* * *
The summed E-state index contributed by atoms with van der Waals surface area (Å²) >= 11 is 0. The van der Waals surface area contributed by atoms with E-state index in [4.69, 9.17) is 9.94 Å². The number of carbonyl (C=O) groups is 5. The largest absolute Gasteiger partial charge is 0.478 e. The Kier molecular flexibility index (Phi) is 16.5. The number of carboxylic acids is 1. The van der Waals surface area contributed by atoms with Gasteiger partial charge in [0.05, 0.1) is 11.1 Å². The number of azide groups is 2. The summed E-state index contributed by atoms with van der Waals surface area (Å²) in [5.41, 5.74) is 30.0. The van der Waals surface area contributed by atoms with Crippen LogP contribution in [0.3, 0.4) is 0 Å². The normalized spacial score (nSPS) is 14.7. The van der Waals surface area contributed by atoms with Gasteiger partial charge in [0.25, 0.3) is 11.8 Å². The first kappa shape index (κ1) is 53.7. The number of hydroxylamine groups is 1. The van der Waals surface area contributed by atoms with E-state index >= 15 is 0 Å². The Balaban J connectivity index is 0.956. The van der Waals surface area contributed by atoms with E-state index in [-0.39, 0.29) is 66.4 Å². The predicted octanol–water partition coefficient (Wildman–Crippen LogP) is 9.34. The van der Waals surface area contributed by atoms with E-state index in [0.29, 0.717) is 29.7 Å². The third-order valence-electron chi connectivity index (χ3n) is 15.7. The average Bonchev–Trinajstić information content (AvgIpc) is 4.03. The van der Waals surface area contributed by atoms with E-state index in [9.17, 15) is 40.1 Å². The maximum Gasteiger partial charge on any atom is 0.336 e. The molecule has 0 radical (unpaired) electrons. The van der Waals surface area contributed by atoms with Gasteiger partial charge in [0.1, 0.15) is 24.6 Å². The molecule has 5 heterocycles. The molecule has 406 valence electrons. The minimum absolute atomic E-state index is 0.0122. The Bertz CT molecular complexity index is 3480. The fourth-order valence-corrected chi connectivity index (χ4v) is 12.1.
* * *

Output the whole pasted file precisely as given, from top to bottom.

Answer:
The summed E-state index contributed by atoms with van der Waals surface area (Å²) >= 11 is 0. The van der Waals surface area contributed by atoms with E-state index in [4.69, 9.17) is 9.94 Å². The number of carbonyl (C=O) groups is 5. The largest absolute Gasteiger partial charge is 0.478 e. The Kier molecular flexibility index (Phi) is 16.5. The number of carboxylic acids is 1. The van der Waals surface area contributed by atoms with Gasteiger partial charge in [0.05, 0.1) is 11.1 Å². The number of azide groups is 2. The summed E-state index contributed by atoms with van der Waals surface area (Å²) in [5.41, 5.74) is 30.0. The van der Waals surface area contributed by atoms with Crippen LogP contribution in [0.3, 0.4) is 0 Å². The normalized spacial score (nSPS) is 14.7. The van der Waals surface area contributed by atoms with Gasteiger partial charge in [0.25, 0.3) is 11.8 Å². The first kappa shape index (κ1) is 53.7. The number of hydroxylamine groups is 1. The van der Waals surface area contributed by atoms with E-state index >= 15 is 0 Å². The Balaban J connectivity index is 0.956. The van der Waals surface area contributed by atoms with E-state index in [-0.39, 0.29) is 66.4 Å². The predicted octanol–water partition coefficient (Wildman–Crippen LogP) is 9.34. The van der Waals surface area contributed by atoms with E-state index in [0.29, 0.717) is 29.7 Å². The third-order valence-electron chi connectivity index (χ3n) is 15.7. The average Bonchev–Trinajstić information content (AvgIpc) is 4.03. The van der Waals surface area contributed by atoms with E-state index in [9.17, 15) is 40.1 Å². The maximum Gasteiger partial charge on any atom is 0.336 e. The molecule has 0 radical (unpaired) electrons. The van der Waals surface area contributed by atoms with Gasteiger partial charge in [0.1, 0.15) is 24.6 Å². The molecule has 5 heterocycles. The molecule has 406 valence electrons. The minimum absolute atomic E-state index is 0.0122. The Bertz CT molecular complexity index is 3480. The fourth-order valence-corrected chi connectivity index (χ4v) is 12.1.